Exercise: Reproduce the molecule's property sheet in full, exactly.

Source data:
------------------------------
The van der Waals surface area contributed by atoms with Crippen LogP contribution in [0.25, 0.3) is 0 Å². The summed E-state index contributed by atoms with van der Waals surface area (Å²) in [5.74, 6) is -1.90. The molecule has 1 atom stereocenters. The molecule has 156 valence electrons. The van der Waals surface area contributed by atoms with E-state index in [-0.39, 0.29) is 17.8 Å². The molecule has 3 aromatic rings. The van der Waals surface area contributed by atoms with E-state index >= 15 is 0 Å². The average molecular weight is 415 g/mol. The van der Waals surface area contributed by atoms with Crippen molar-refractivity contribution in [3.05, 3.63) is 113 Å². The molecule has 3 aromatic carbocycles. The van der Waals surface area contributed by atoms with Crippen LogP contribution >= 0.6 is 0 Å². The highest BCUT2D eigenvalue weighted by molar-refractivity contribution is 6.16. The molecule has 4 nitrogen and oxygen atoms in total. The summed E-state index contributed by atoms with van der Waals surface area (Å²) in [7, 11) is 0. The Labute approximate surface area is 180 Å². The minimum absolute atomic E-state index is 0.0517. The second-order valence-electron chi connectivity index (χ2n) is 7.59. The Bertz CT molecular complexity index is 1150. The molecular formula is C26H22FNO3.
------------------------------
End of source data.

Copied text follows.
The van der Waals surface area contributed by atoms with Crippen LogP contribution in [0.25, 0.3) is 0 Å². The summed E-state index contributed by atoms with van der Waals surface area (Å²) in [5.74, 6) is -1.90. The molecule has 1 atom stereocenters. The molecule has 156 valence electrons. The van der Waals surface area contributed by atoms with E-state index in [-0.39, 0.29) is 17.8 Å². The molecule has 3 aromatic rings. The van der Waals surface area contributed by atoms with E-state index >= 15 is 0 Å². The average molecular weight is 415 g/mol. The van der Waals surface area contributed by atoms with Crippen molar-refractivity contribution in [3.05, 3.63) is 113 Å². The molecule has 3 aromatic carbocycles. The van der Waals surface area contributed by atoms with Crippen LogP contribution >= 0.6 is 0 Å². The highest BCUT2D eigenvalue weighted by molar-refractivity contribution is 6.16. The molecule has 4 nitrogen and oxygen atoms in total. The summed E-state index contributed by atoms with van der Waals surface area (Å²) in [7, 11) is 0. The Labute approximate surface area is 180 Å². The minimum absolute atomic E-state index is 0.0517. The second-order valence-electron chi connectivity index (χ2n) is 7.59. The Bertz CT molecular complexity index is 1150. The molecular formula is C26H22FNO3.